Super Fans: The American Outlaws in Brazil
A few folks from the Fort Myers chapter of the American Outlaws update us on the fun from the World Cup.
Cook and Epler's view during the USA vs. Ghana match.
Soccer just may be on the rise in the U.S.
The Los Angeles Times reported Sunday that more World Cup tickets were sold in the U.S. than in any other country except (host country) Brazil. And we’re seeing that fan fervor close to home, through the local branch of unofficial men’s national team support group the American Outlaws (AO).
The nonprofit, which grew from three diehard fans in Lincoln, Nebraska, exists solely to support the United States’ national soccer teams, showing “unified and dedicated” support through promotion, watch parties and game attendance. As the AO website states, “In a sea of American football, baseball and NASCAR fans, we felt we were ‘outlaws’ of the sports world; supporting a sport that most people didn’t know much about or cared little about. We decided to take the moniker of the ‘outlaw’ and be proud of it.”
As of early June, the group was 20,000 members and 137 chapters strong. Florida alone has nine chapters: Pensacola, Miami, Fort Lauderdale, Tampa, Orlando, Tallahassee, Jacksonville, Panama City—and Fort Myers, which was created in 2012. AO Fort Myers boasts more than 100 members, a number its president, Boost Creative Web developer Stephen Cook, says is quickly growing after new signups from attendees of the USA/Ghana watch party this past Monday at their home bar, Fort Myers’ Titled Kilt. (For those of you living under a rock, the USA bested Ghana—who knocked us out of the past two World Cup competitions—by 2-1 in a real nail-biter on Monday). Cook says the chapter had to turn fans away because the location was so packed—and more than 400 attendees made it indoors before that point.
Through the AO travel package, Cook and his girlfriend, Chico’s textile designer Emily Epler, joined more than 600 American fans on two chartered 767 planes to Brazil. The group will be based in Natal for two weeks, traveling next to Manaus by plane for the Sunday match against Portugal and then busing to Recife for the Germany game. “We are crossing our fingers we advance, so that there will be more games for us to watch at the Tilted Kilt with our chapter members when we return,” Cook says. From Brazil on Wednesday, Cook updated Gulfshore Life via email on the festivities:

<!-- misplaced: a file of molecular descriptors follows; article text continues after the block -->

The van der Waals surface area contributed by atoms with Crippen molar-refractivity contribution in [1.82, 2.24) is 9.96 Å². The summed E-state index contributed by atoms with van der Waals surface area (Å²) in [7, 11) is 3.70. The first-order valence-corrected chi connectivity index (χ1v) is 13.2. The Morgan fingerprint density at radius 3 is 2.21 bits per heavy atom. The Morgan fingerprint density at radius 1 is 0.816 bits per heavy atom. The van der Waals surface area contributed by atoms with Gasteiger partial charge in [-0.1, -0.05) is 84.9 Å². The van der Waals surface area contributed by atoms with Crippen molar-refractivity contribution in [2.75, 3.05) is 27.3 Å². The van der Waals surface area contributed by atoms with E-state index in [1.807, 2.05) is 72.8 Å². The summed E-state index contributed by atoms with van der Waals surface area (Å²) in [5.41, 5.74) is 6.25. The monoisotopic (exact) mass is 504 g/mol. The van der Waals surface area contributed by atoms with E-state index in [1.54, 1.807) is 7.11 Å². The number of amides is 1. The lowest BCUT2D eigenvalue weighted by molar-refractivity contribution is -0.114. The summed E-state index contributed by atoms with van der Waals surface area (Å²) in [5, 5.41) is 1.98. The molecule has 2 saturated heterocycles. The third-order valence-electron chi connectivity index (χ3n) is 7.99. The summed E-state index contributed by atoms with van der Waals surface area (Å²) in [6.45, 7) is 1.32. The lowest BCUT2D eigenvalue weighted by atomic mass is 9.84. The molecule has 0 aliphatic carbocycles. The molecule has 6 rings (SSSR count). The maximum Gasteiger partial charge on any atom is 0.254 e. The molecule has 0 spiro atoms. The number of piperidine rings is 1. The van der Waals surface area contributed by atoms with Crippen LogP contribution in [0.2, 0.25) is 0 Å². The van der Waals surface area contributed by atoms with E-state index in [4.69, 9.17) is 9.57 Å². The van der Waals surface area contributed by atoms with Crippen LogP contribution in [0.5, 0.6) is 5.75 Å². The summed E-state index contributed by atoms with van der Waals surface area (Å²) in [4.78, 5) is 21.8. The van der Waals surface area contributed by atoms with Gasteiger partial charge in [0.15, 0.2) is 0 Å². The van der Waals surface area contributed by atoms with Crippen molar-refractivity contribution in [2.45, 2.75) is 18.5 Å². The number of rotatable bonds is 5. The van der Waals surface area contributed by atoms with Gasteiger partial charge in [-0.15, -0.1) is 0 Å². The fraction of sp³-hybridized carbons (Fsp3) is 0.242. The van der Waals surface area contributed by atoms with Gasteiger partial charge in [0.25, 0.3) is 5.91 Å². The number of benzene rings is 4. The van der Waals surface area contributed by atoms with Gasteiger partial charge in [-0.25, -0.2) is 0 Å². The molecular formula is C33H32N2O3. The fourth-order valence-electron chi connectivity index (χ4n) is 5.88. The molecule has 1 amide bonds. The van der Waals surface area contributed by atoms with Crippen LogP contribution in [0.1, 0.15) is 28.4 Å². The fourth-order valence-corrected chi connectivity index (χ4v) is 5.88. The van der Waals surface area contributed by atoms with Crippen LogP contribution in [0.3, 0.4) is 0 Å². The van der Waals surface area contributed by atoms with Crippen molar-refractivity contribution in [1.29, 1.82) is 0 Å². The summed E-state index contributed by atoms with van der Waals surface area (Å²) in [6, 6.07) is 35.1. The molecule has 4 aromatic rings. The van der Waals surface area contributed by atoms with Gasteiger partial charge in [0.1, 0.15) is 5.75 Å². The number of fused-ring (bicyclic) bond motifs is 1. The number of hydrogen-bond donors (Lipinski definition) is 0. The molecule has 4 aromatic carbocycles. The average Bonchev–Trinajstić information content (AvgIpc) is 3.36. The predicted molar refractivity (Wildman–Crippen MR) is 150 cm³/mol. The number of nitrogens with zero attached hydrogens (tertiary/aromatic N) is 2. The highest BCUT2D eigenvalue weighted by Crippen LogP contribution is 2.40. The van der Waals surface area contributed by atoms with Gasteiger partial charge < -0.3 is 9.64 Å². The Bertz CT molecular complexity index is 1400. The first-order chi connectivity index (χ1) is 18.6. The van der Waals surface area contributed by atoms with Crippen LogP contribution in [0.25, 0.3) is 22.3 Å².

"Everywhere we have visited in Natal we see Americans walking around, as our fans have truly inundated the city. We've been told over 20,000 Americans were in Natal for the game, which does not surprise me after looking around the city, or in the stadium on Monday. Many of those fans were indeed AO members, though not all are in the AO trip with us. We've met Americans from all over the nation, who we've instantly become friends with due to our mutual love for the sport.
"At the game, I would estimate half of the fans were American, a quarter Ghanaian and a quarter Brazilian. The tickets we received through the ticket lottery were in the upper deck, but we could easily hear primarily American cheers wrapping their way around the stadium, making their way to the upper levels where even more fans joined in, strengthening the chants. The only time the cheers died down was after the equalizer by Ghana, when the Ghanaian fan's horns and drums were revitalized and were able to break through our cheers. This part of the game was especially nerve-wracking for us, as the game was tied and we began to realize the stadium was missing one key feature, a scoreboard. We've seen unfinished construction throughout the city and the stadium, and we are assuming the scoreboard to be another casualty of time running short. Without the scoreboard, there was no game clock, meaning we were unable to ascertain if our team had 20 minutes or 30 seconds to find the goal and put us back on top. Luckily, our nerves did not last long courtesy of a John Anthony Brooks header, which erupted the crowd into a frenzy. The stadium was at the loudest in this moment, with every American fan screaming at the top of their lungs, hugging each other and giving high fives to each other, and the handful of Japanese, Mexican and Brazilian fans that also dotted our section. Once our fervor was allowed to subside, we quickly remembered the absent scoreboard, and we began pleading for the ref to blow the whistle. Once stoppage time came, we knew our victory was imminent, and luckily the score line held."
Southwest Floridians can catch the next match, against Portugal, with the American Outlaws at the Tilted Kilt on Sunday at 6 p.m. Upstairs, the hot new music and comedy club Belushi’s will also be open to accommodate more fans.